Putin’s Red October submarines in UK waters are UNDETECTABLE

Mark Nicol — Daily Mail Sept 9, 2018

Deadly Russian nuclear submarines with advanced stealth capabilities are slipping undetected into UK waters, defence sources have conceded for the first time.

President Putin’s latest high-tech submarines can sail so quietly, they cannot be picked up by our underwater defence systems, including sonar.

In a chilling echo of the film The Hunt For Red October, according to military sources the new submarines have carried out missions to track Britain’s submarines as they leave the top-secret Faslane base in Scotland.

Deadly: Illustration of a Borey-A firing a torpedo. The crest on its nose includes the Russian flag and that of the Russian navy. Borey-A has a length of 557ft, a width of 44ft and a weight of 24,000 tons. click to enlarge

Deadly: Illustration of a Borey-A firing a torpedo. The crest on its nose includes the Russian flag and that of the Russian navy. Borey-A has a length of 557ft, a width of 44ft and a weight of 24,000 tons. click to enlarge

The Russians have also been mapping a network of vital energy and telecommunications and internet cables beneath the English Channel. If these were destroyed, the UK could be plunged into chaos and darkness.

Earlier this year, it was revealed that there has been a tenfold increase in Russian submarine activity in UK waters since 2015. But the actual numbers and the locations visited by Russian submarines remain classified for security reasons.

The revelations come as Russia is increasing its military activities around the world, including 25 surface vessels sailing in the Eastern Mediterranean in support of operations in Syria.

A new Russian nuclear submarine, the Yuri Dolgoruky, dives in the water area of the Sevmash factory in the northern city of Arkhangelsk on July 2, 2009. Russian President Dmitry Medvedev visited the Sevmash factory, a well-equipped shipbuilding complex that builds and repairs submarines.   AFP PHOTO / POOL / ALEXANDER ZEMLIANICHENKO. Click to enlarge

A new Russian nuclear submarine, the Yuri Dolgoruk. Click to enlarge

In the past two years, Russian submarine activity in British waters - including around the nuclear base at Faslane - have increased tenfold. Click to enlarge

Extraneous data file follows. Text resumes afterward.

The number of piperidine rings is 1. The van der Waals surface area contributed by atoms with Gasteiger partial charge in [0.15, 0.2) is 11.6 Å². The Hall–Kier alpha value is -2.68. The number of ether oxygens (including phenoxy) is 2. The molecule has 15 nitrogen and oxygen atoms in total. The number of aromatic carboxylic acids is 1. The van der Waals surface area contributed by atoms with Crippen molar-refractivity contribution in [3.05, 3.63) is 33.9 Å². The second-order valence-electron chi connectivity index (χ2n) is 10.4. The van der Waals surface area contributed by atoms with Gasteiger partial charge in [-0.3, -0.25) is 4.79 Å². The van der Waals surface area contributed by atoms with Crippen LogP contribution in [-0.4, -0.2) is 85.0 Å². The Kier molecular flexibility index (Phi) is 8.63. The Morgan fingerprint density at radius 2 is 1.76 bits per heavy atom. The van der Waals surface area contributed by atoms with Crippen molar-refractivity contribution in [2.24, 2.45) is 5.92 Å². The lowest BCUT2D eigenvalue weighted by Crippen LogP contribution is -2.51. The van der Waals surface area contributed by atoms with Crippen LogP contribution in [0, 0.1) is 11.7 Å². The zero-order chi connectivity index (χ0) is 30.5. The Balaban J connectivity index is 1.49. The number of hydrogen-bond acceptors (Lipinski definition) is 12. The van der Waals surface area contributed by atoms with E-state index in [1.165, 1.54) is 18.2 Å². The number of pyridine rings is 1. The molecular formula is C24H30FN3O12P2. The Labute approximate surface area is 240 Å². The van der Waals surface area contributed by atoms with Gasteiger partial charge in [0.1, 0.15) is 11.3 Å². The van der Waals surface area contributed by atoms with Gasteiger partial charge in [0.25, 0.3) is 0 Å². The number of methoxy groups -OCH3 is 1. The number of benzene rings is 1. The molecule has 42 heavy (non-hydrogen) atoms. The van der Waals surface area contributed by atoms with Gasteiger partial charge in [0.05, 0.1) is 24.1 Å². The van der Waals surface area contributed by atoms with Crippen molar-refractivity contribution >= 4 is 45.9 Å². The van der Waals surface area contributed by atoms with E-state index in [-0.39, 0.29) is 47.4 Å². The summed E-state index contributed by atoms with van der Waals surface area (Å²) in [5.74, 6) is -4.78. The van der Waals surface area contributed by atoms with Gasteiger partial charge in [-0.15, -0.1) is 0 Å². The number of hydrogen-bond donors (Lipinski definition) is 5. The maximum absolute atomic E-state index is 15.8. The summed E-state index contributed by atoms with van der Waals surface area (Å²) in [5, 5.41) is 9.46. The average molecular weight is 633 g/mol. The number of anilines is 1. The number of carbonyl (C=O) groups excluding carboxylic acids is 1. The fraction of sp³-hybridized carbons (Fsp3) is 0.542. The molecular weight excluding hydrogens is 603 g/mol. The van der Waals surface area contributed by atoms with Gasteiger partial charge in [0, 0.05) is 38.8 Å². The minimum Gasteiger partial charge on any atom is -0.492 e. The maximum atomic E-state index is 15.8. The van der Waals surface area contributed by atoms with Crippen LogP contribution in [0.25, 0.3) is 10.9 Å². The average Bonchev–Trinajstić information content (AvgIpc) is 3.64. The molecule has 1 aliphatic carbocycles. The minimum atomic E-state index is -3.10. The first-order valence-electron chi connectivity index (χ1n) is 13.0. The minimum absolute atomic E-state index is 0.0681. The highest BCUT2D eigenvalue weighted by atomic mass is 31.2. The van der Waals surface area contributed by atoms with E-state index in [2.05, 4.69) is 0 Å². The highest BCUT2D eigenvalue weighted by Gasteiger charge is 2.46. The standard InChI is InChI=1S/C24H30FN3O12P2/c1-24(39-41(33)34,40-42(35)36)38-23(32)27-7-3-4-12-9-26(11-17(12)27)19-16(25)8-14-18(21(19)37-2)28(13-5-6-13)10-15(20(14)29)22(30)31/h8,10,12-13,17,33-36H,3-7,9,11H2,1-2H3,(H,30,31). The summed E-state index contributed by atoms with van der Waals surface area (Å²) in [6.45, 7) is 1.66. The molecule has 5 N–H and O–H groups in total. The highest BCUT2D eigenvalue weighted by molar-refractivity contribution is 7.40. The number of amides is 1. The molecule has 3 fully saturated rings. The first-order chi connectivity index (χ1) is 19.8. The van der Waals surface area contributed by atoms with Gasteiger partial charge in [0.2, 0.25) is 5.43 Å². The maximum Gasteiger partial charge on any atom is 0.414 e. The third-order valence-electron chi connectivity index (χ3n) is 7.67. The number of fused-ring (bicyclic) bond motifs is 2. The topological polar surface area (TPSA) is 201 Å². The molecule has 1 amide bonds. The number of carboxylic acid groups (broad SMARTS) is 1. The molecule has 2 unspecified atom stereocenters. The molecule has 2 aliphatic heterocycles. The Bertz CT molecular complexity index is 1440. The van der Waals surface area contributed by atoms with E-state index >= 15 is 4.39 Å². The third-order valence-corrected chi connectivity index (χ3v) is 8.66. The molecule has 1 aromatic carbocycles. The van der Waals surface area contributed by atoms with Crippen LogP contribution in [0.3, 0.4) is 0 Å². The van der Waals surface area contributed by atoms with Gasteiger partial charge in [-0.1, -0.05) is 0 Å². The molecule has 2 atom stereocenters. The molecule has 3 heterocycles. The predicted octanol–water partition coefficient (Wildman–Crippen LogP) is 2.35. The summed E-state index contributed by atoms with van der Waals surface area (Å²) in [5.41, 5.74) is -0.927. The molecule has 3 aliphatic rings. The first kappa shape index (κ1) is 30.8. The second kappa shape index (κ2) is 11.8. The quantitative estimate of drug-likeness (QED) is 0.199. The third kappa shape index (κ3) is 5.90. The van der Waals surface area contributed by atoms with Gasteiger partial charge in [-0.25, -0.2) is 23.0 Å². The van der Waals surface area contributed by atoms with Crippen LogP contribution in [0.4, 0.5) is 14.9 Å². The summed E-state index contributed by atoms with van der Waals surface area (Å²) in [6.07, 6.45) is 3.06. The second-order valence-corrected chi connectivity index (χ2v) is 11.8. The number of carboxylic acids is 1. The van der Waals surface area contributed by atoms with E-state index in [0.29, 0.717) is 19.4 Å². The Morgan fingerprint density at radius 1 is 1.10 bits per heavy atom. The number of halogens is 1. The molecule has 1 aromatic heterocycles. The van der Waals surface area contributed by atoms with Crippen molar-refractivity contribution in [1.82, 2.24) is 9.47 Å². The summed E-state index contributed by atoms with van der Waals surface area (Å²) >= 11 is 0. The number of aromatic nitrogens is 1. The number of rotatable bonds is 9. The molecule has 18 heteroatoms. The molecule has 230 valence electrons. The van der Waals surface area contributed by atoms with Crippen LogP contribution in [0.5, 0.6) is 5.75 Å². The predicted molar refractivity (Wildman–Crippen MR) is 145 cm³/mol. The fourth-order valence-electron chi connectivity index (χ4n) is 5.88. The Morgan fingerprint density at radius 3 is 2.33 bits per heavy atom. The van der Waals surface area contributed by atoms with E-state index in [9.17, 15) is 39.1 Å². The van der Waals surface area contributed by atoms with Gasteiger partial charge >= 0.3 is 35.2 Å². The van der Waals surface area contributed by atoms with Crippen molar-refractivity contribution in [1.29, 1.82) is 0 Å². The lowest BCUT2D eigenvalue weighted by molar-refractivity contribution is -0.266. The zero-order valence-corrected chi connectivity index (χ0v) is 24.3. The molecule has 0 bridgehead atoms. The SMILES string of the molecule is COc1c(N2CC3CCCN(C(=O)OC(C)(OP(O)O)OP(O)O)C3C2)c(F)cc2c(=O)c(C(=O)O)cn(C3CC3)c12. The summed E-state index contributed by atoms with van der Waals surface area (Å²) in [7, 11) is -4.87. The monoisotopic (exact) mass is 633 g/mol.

In the past two years, Russian submarine activity in British waters – including around the nuclear base at Faslane – have increased tenfold. Click to enlarge

Russian Navy Spetsnaz (pictured) are trained in underwater warfare, including laying mines. They can deploy in rigid surface vessels and underwater vehicles narrow enough to pass through a torpedo tube. Click to enlarge

Russian Navy Spetsnaz (pictured) are trained in underwater warfare, including laying mines. They can deploy in rigid surface vessels and underwater vehicles narrow enough to pass through a torpedo tube. Click to enlarge

Yesterday, Russian aircraft carried out bombing raids over the Syrian city of Idlib, where the last remaining opponents of President Assad’s regime have been holding out.

This week, Russia is also due to start its biggest military exercises since the Cold War. More than 1,000 military aircraft and 300,000 servicemen are expected to take part in the Zapad-18 war games, which will also involve Chinese forces.

Last night, a defence source said: ‘We believe that a specific Russian submarine is focusing its attention on the UK naval base in Western Scotland [Faslane] and on undersea piping in the English Channel.

The propulsion systems of this new submarine are a lot more sophisticated. As a result, the submarine is a lot quieter than its predecessors. Until recently, Russian submarines tended to be horrendously noisy.’

Russian subs seeking to approach Faslane have usually been identified as they pass through a stretch of water known as the Iceland Gap. Their progress was monitored by hydrophone listening devices which could pinpoint the whereabouts of a submarine based on the noise from its propeller. This system, known as SOSUS, was developed in the 1950s.

Yasen-class submarine. Click to enlarge

Yasen-class submarine. Click to enlarge

The Mail on Sunday understands the new Russian submarine that has entered UK waters and remained undetected is the latest version of the Yasen-A.

A second sub, the Borey-A, which carries intercontinental ballistic missiles has also recently come into service.

According to nuclear expert John Large, technological advances have made Russian submarines more competitive. He said: ‘The Russians were a long way behind in submarine warfare, particularly stealth technology, but much may have changed. Russians commanders are pushing the limits all the time of what they can get away with. They are increasingly confident and aggressive.’

‘Meanwhile, the Royal Navy is arguably in a weaker position because so much manpower and resources has been concentrated on the new aircraft carriers.’

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